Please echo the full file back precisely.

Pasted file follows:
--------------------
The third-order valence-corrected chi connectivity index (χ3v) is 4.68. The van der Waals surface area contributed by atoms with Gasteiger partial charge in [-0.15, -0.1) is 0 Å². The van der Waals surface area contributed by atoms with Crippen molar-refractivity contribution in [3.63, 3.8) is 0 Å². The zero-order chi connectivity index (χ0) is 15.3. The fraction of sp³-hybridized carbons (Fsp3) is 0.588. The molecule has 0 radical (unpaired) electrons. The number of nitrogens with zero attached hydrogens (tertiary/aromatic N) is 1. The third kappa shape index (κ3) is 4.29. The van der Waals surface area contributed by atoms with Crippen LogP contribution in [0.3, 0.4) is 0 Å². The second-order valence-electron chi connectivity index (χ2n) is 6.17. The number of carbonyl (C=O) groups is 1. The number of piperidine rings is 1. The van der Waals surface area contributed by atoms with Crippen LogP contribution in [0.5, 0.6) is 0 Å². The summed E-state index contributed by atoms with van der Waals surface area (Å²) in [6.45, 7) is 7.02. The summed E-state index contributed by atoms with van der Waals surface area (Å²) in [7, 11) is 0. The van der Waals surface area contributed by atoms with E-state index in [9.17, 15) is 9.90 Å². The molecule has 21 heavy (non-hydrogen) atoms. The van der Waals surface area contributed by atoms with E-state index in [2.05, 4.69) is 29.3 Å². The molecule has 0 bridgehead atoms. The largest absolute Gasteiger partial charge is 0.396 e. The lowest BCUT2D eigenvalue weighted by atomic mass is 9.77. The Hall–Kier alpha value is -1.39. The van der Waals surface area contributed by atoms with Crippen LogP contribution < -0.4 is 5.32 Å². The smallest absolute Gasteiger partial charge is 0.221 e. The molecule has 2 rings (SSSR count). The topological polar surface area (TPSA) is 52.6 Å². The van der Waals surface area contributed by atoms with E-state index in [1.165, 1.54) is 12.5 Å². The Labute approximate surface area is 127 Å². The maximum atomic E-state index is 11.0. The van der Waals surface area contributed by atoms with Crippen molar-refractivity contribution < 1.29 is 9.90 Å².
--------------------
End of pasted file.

The third-order valence-corrected chi connectivity index (χ3v) is 4.68. The van der Waals surface area contributed by atoms with Gasteiger partial charge in [-0.15, -0.1) is 0 Å². The van der Waals surface area contributed by atoms with Crippen molar-refractivity contribution in [3.63, 3.8) is 0 Å². The zero-order chi connectivity index (χ0) is 15.3. The fraction of sp³-hybridized carbons (Fsp3) is 0.588. The molecule has 0 radical (unpaired) electrons. The number of nitrogens with zero attached hydrogens (tertiary/aromatic N) is 1. The third kappa shape index (κ3) is 4.29. The van der Waals surface area contributed by atoms with Crippen LogP contribution in [0.3, 0.4) is 0 Å². The second-order valence-electron chi connectivity index (χ2n) is 6.17. The number of carbonyl (C=O) groups is 1. The number of piperidine rings is 1. The van der Waals surface area contributed by atoms with Crippen LogP contribution in [0.5, 0.6) is 0 Å². The summed E-state index contributed by atoms with van der Waals surface area (Å²) in [6.45, 7) is 7.02. The summed E-state index contributed by atoms with van der Waals surface area (Å²) in [7, 11) is 0. The van der Waals surface area contributed by atoms with E-state index in [9.17, 15) is 9.90 Å². The molecule has 21 heavy (non-hydrogen) atoms. The van der Waals surface area contributed by atoms with E-state index in [2.05, 4.69) is 29.3 Å². The molecule has 0 bridgehead atoms. The largest absolute Gasteiger partial charge is 0.396 e. The lowest BCUT2D eigenvalue weighted by atomic mass is 9.77. The Hall–Kier alpha value is -1.39. The van der Waals surface area contributed by atoms with Crippen LogP contribution < -0.4 is 5.32 Å². The smallest absolute Gasteiger partial charge is 0.221 e. The molecule has 2 rings (SSSR count). The topological polar surface area (TPSA) is 52.6 Å². The van der Waals surface area contributed by atoms with E-state index in [1.165, 1.54) is 12.5 Å². The Labute approximate surface area is 127 Å². The maximum atomic E-state index is 11.0. The van der Waals surface area contributed by atoms with Crippen molar-refractivity contribution < 1.29 is 9.90 Å².